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Jan 29, 2019
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Brexit to dent UK retail spend, store over-capacity a problem says new retail report

Published
Jan 29, 2019

Consumers are acutely worried about Brexit and this will dent retail turnover this year, while over-capacity in physical retail will reach around 20% in the next decade. 


UK retail will be hugely challenged by Brexit this year while online growth means over-capacity will be a problem for now and the decade ahead



Those are the conclusions of a new report from NatWest and Retail Economics. Their new 2019 Retail Outlook Report shows just how gloomy consumers are with 41% expecting their personal finances to weaken in the year ahead. 

But the report’s authors still think the situation isn’t entirely bleak and David Scott, NatWest’s Head of Retail and Leisure, believes that by the end of the year, real wage growth will be up by 1.3% and that the sector “has a real opportunity to succeed.”

As mentioned, Brexit is the key worry, ranking number one on lists of consumer concerns with 48% citing it, well ahead of issues such as ‘a weaker economy’ (13%) and ‘lack of savings’ (12%).

And with that 41% expecting to be in a worse situation financially, it’s no surprise that 35% of the 2,000 people surveyed will be spending less this year. Only 17% will spend more.

There are particular worries in the least affluent households with 29% worried about repaying credit card debt that may have funded their spending in 2018. And even among affluent households, 14% are worried about debt repayment.

ONLINE SHIFT MEANS TOO MANY STORES

The report also highlights how technology-driven changes in consumer shopping behaviour have fundamentally changed the retail picture, with over-capacity of physical space in the UK market a key issue. Forecasts predict that the non-food online spending of which fashion is such a huge part will reach 50% in the next 10 years, leading to overcapacity of retail space of around 20%.

The report’s authors expect further administration filings and CVAs “as retailers struggle to pivot business models quickly enough to meet the realities of today’s digitally-led retail environment.”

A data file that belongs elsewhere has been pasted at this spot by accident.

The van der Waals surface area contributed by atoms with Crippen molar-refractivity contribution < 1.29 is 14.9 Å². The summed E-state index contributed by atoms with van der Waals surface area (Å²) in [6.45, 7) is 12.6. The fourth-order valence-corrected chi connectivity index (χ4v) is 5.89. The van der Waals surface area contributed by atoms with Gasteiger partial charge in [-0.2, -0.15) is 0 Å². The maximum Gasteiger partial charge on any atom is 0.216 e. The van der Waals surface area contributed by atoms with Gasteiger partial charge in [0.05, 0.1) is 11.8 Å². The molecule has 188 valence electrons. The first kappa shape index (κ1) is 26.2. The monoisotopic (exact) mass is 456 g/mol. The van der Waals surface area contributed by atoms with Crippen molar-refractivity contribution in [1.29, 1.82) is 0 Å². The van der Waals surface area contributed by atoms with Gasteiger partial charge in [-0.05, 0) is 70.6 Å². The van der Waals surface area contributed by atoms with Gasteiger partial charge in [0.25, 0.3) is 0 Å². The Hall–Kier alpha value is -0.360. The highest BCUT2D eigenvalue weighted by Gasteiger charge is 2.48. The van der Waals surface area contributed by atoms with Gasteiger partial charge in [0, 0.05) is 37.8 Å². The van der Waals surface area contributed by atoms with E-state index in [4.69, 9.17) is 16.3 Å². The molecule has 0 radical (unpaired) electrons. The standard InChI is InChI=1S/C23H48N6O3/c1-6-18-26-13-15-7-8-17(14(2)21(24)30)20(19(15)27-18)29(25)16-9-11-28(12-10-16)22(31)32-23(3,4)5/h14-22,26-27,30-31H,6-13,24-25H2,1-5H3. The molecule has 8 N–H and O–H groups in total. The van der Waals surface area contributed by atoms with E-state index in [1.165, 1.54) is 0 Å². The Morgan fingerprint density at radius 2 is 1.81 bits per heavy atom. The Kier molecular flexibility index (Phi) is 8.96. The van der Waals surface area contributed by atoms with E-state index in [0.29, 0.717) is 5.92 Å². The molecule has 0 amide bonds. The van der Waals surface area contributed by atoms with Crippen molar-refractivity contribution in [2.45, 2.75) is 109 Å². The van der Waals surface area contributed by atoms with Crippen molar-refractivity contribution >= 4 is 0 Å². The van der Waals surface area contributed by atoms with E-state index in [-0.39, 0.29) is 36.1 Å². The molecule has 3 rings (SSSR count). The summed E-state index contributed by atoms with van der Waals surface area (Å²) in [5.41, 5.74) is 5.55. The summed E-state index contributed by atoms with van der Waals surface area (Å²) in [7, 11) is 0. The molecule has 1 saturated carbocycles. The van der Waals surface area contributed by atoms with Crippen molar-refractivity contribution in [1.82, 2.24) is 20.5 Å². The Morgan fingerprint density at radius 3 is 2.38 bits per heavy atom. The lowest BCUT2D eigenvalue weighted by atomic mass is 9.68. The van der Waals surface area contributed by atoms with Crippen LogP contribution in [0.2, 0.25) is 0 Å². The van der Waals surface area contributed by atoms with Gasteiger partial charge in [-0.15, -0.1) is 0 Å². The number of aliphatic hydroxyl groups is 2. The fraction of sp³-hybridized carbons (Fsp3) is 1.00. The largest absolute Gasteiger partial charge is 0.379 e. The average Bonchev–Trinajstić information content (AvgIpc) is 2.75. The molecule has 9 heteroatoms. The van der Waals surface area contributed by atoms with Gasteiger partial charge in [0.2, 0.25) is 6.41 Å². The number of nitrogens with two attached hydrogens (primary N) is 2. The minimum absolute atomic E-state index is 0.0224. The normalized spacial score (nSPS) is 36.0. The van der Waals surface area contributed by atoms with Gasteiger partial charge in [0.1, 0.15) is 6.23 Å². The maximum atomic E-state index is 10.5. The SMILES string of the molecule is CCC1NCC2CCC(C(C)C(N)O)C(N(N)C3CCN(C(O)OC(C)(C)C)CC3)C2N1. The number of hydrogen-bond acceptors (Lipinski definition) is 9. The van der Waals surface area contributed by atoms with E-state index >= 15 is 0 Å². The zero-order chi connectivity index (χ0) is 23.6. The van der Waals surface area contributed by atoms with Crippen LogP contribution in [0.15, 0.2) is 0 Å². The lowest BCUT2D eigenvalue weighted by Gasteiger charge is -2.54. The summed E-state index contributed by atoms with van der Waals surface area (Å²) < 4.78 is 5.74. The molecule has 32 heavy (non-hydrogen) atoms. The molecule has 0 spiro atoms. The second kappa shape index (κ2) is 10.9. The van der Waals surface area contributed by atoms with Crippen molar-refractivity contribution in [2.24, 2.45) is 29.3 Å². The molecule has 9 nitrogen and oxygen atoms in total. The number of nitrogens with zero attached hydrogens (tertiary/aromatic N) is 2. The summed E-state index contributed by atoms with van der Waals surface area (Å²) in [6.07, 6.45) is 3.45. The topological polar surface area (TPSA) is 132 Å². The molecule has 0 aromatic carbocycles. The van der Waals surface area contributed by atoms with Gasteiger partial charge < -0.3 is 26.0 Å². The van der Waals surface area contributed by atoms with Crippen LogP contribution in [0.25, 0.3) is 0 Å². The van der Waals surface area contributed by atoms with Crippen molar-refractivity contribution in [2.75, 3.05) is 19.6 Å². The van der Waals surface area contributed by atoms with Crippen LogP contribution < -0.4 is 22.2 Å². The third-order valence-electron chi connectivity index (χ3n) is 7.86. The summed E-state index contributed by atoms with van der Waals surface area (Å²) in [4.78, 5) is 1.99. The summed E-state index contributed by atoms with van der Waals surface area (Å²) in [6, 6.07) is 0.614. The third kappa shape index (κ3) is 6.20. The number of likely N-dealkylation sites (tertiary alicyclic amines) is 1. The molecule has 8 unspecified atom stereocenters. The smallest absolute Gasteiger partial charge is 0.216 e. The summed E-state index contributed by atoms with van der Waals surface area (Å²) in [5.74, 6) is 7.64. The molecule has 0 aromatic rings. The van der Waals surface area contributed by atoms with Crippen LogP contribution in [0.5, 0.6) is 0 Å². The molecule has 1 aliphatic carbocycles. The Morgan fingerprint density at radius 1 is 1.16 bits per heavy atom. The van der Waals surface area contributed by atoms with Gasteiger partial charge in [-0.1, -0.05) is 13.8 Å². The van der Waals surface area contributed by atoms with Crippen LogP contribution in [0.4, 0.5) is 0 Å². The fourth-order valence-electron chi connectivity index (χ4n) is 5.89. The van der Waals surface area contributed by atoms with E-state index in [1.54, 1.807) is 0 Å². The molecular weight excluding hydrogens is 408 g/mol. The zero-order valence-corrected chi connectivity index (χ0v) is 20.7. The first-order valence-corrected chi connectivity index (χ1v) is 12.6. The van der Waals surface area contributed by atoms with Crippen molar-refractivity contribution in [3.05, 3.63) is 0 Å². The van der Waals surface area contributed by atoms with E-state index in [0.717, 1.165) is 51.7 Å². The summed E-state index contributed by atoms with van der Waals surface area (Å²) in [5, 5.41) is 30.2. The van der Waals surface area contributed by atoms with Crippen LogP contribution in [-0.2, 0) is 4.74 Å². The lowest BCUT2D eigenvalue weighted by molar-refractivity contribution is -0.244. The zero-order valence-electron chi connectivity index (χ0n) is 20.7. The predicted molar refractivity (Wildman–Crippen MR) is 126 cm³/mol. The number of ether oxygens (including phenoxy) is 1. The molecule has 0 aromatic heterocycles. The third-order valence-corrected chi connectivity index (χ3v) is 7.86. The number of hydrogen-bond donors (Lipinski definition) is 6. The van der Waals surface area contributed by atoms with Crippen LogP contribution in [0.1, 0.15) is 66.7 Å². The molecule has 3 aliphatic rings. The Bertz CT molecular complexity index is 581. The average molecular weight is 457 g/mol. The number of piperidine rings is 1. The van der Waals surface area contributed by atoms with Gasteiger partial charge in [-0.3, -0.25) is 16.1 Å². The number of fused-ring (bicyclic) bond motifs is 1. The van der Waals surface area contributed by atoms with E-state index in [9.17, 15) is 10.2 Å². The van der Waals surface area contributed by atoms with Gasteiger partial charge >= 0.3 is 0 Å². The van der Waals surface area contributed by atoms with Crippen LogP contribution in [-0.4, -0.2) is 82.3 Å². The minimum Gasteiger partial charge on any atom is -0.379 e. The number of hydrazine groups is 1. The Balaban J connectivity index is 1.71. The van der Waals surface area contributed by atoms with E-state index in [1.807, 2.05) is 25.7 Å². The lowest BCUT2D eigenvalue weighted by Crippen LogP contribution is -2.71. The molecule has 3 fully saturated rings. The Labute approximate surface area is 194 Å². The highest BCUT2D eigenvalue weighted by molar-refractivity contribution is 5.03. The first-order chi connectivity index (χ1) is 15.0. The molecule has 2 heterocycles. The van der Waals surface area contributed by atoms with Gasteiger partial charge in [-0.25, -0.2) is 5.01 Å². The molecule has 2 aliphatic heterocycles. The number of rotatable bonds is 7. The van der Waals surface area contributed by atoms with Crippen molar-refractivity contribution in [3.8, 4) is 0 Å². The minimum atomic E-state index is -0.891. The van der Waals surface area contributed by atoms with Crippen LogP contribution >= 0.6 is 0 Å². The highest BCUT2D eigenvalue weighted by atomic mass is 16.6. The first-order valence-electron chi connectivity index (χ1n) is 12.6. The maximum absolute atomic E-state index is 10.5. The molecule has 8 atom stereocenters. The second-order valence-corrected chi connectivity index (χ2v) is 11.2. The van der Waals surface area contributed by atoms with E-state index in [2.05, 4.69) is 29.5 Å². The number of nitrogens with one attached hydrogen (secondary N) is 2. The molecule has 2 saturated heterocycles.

And meeting those realities means retailers need to get their heads around the sharing economy (that is, the rental and secondary markets that are having a big effect on the fashion sector); demand for mass personalisation at scale that brands such as Adidas with its Speedfactory or Gap with its denim customisation bars are already addressing; the popularity of retail subscriptions such as auto-replenishment or smart reordering; and the services economy with consumers expecting retailers to “do it for me”.

Richard Lim, Chief Executive, Retail Economics, said: “I fail to recall a more challenging time to accurately predict an industry’s future. Unprecedented uncertainty persists around the Brexit deal, the political landscape and the magnitude of its potential disruption to the UK economy.

“The rapid evolution of consumer preferences will leave many retailers struggling to adapt business models swiftly enough to meet heightened expectations throughout 2019. The priority will be to focus on strategic transformation to pivot business models so they don’t get left behind in a digitally driven age. 

“The ongoing channel shift to online presents a particular challenge to bricks and mortar business models as the performance of physical assets become increasingly polarised. In many cases, retailers are burdened with too many stores, unsuitable space and inflexible lease structures.”

NatWest’s David Scott added: “Retailers will need to evolve more quickly than ever before. The traditional metrics – sales per square foot etc – will need to be redrawn for the new digital age [in favour of] the new ways in which customers interact with brands, including brand buzz and product dwell time. The fact is that in 2018, those brands that had joined up strategies in alignment with the customer journey enjoyed success, so we predict more will follow this model in the year ahead.”

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